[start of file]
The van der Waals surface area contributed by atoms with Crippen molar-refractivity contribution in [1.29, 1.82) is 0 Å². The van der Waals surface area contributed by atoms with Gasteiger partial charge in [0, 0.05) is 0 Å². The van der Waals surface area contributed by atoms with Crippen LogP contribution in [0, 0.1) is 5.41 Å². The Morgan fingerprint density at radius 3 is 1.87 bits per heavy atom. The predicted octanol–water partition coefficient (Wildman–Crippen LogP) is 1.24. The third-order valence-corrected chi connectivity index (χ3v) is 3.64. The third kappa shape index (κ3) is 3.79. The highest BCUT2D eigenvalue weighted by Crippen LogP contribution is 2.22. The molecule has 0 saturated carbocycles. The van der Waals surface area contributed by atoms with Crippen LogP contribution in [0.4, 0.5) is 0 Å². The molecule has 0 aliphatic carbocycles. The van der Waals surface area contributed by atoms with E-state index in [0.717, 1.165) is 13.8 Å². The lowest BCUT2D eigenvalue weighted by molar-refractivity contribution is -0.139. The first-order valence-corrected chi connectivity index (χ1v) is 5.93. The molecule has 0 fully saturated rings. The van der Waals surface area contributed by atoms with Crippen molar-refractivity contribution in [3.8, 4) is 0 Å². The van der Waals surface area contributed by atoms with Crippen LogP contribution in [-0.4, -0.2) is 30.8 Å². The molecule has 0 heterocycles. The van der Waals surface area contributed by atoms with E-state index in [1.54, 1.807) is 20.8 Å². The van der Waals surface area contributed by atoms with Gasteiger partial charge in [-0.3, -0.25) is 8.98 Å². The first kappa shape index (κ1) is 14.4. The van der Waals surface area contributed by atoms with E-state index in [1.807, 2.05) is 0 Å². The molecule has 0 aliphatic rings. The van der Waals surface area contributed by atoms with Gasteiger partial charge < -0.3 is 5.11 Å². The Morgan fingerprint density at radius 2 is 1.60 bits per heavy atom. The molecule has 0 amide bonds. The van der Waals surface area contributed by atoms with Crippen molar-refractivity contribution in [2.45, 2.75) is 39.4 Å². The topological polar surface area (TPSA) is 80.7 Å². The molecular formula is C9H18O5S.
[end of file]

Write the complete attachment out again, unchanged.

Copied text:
The van der Waals surface area contributed by atoms with Crippen molar-refractivity contribution in [1.29, 1.82) is 0 Å². The van der Waals surface area contributed by atoms with Gasteiger partial charge in [0, 0.05) is 0 Å². The van der Waals surface area contributed by atoms with Crippen LogP contribution in [0, 0.1) is 5.41 Å². The Morgan fingerprint density at radius 3 is 1.87 bits per heavy atom. The predicted octanol–water partition coefficient (Wildman–Crippen LogP) is 1.24. The third-order valence-corrected chi connectivity index (χ3v) is 3.64. The third kappa shape index (κ3) is 3.79. The highest BCUT2D eigenvalue weighted by Crippen LogP contribution is 2.22. The molecule has 0 saturated carbocycles. The van der Waals surface area contributed by atoms with Crippen LogP contribution in [0.4, 0.5) is 0 Å². The molecule has 0 aliphatic carbocycles. The van der Waals surface area contributed by atoms with E-state index in [0.717, 1.165) is 13.8 Å². The lowest BCUT2D eigenvalue weighted by molar-refractivity contribution is -0.139. The first-order valence-corrected chi connectivity index (χ1v) is 5.93. The molecule has 0 fully saturated rings. The van der Waals surface area contributed by atoms with Crippen molar-refractivity contribution in [3.8, 4) is 0 Å². The van der Waals surface area contributed by atoms with Crippen LogP contribution in [-0.4, -0.2) is 30.8 Å². The molecule has 0 heterocycles. The van der Waals surface area contributed by atoms with E-state index in [1.54, 1.807) is 20.8 Å². The van der Waals surface area contributed by atoms with Gasteiger partial charge in [-0.3, -0.25) is 8.98 Å². The first kappa shape index (κ1) is 14.4. The van der Waals surface area contributed by atoms with E-state index in [1.807, 2.05) is 0 Å². The molecule has 0 aliphatic rings. The van der Waals surface area contributed by atoms with Gasteiger partial charge < -0.3 is 5.11 Å². The Morgan fingerprint density at radius 2 is 1.60 bits per heavy atom. The molecule has 0 amide bonds. The van der Waals surface area contributed by atoms with Crippen molar-refractivity contribution in [2.45, 2.75) is 39.4 Å². The topological polar surface area (TPSA) is 80.7 Å². The molecular formula is C9H18O5S.